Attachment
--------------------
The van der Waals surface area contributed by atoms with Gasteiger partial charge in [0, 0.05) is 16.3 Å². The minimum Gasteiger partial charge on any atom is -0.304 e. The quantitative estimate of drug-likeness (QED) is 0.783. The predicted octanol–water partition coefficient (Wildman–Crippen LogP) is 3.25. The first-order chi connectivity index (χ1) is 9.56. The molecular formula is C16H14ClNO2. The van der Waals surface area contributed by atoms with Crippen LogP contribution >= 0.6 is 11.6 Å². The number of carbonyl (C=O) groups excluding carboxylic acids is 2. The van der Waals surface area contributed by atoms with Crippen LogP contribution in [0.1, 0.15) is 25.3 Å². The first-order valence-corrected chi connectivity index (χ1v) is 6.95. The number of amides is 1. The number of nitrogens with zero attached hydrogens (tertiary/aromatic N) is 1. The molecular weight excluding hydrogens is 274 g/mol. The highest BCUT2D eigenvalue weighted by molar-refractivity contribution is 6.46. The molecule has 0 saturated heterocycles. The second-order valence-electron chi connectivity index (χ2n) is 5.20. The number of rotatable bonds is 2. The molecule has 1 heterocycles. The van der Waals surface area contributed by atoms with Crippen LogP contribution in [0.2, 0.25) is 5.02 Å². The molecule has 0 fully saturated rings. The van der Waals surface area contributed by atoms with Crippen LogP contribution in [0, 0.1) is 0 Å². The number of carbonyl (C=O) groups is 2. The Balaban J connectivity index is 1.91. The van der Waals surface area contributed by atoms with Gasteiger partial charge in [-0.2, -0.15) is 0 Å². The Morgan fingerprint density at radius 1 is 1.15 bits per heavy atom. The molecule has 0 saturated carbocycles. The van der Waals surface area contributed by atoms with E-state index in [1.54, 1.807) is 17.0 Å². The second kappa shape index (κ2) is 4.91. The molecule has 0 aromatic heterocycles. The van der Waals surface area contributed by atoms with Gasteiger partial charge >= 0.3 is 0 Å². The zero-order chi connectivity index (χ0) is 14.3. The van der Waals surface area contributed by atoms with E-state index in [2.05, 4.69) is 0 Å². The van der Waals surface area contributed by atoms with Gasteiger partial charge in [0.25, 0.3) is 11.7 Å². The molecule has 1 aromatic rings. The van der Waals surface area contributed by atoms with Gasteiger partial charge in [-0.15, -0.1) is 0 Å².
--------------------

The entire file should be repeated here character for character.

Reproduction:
The van der Waals surface area contributed by atoms with Gasteiger partial charge in [0, 0.05) is 16.3 Å². The minimum Gasteiger partial charge on any atom is -0.304 e. The quantitative estimate of drug-likeness (QED) is 0.783. The predicted octanol–water partition coefficient (Wildman–Crippen LogP) is 3.25. The first-order chi connectivity index (χ1) is 9.56. The molecular formula is C16H14ClNO2. The van der Waals surface area contributed by atoms with Crippen LogP contribution >= 0.6 is 11.6 Å². The number of carbonyl (C=O) groups excluding carboxylic acids is 2. The van der Waals surface area contributed by atoms with Crippen LogP contribution in [0.1, 0.15) is 25.3 Å². The first-order valence-corrected chi connectivity index (χ1v) is 6.95. The number of amides is 1. The number of nitrogens with zero attached hydrogens (tertiary/aromatic N) is 1. The molecular weight excluding hydrogens is 274 g/mol. The highest BCUT2D eigenvalue weighted by molar-refractivity contribution is 6.46. The molecule has 0 saturated heterocycles. The second-order valence-electron chi connectivity index (χ2n) is 5.20. The number of rotatable bonds is 2. The molecule has 1 heterocycles. The van der Waals surface area contributed by atoms with Crippen LogP contribution in [0.2, 0.25) is 5.02 Å². The molecule has 0 fully saturated rings. The van der Waals surface area contributed by atoms with Crippen LogP contribution in [0, 0.1) is 0 Å². The number of carbonyl (C=O) groups is 2. The Balaban J connectivity index is 1.91. The van der Waals surface area contributed by atoms with Gasteiger partial charge in [-0.2, -0.15) is 0 Å². The Morgan fingerprint density at radius 1 is 1.15 bits per heavy atom. The molecule has 0 saturated carbocycles. The van der Waals surface area contributed by atoms with E-state index in [1.54, 1.807) is 17.0 Å². The second kappa shape index (κ2) is 4.91. The molecule has 0 aromatic heterocycles. The van der Waals surface area contributed by atoms with Gasteiger partial charge >= 0.3 is 0 Å². The zero-order chi connectivity index (χ0) is 14.3. The van der Waals surface area contributed by atoms with E-state index in [2.05, 4.69) is 0 Å². The van der Waals surface area contributed by atoms with Gasteiger partial charge in [0.25, 0.3) is 11.7 Å². The molecule has 1 aromatic rings. The van der Waals surface area contributed by atoms with Gasteiger partial charge in [-0.15, -0.1) is 0 Å².